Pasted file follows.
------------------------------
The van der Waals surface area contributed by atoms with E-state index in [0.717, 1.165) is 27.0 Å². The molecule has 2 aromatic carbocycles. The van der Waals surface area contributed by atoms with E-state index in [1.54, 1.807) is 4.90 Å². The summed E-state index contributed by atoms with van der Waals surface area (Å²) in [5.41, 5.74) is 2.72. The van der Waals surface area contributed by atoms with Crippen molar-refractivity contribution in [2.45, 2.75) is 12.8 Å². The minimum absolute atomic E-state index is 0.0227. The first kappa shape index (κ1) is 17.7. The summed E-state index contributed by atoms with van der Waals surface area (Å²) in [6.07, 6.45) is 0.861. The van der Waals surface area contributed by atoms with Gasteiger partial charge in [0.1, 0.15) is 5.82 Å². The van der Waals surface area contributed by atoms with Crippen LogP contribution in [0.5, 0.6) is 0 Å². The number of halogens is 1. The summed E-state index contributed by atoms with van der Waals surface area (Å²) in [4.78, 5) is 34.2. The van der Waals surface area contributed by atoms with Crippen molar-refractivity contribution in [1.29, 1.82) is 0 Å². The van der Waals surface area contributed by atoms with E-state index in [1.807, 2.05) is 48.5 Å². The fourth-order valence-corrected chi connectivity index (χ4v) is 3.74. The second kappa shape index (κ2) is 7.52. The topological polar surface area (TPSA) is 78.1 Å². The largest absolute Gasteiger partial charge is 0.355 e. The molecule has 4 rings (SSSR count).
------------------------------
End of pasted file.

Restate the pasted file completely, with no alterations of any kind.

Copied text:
The van der Waals surface area contributed by atoms with E-state index in [0.717, 1.165) is 27.0 Å². The molecule has 2 aromatic carbocycles. The van der Waals surface area contributed by atoms with E-state index in [1.54, 1.807) is 4.90 Å². The summed E-state index contributed by atoms with van der Waals surface area (Å²) in [5.41, 5.74) is 2.72. The van der Waals surface area contributed by atoms with Crippen molar-refractivity contribution in [2.45, 2.75) is 12.8 Å². The minimum absolute atomic E-state index is 0.0227. The first kappa shape index (κ1) is 17.7. The summed E-state index contributed by atoms with van der Waals surface area (Å²) in [6.07, 6.45) is 0.861. The van der Waals surface area contributed by atoms with Gasteiger partial charge in [0.1, 0.15) is 5.82 Å². The van der Waals surface area contributed by atoms with Crippen LogP contribution in [0.5, 0.6) is 0 Å². The number of halogens is 1. The summed E-state index contributed by atoms with van der Waals surface area (Å²) in [4.78, 5) is 34.2. The van der Waals surface area contributed by atoms with Crippen molar-refractivity contribution in [1.29, 1.82) is 0 Å². The van der Waals surface area contributed by atoms with E-state index in [1.807, 2.05) is 48.5 Å². The fourth-order valence-corrected chi connectivity index (χ4v) is 3.74. The second kappa shape index (κ2) is 7.52. The topological polar surface area (TPSA) is 78.1 Å². The largest absolute Gasteiger partial charge is 0.355 e. The molecule has 4 rings (SSSR count).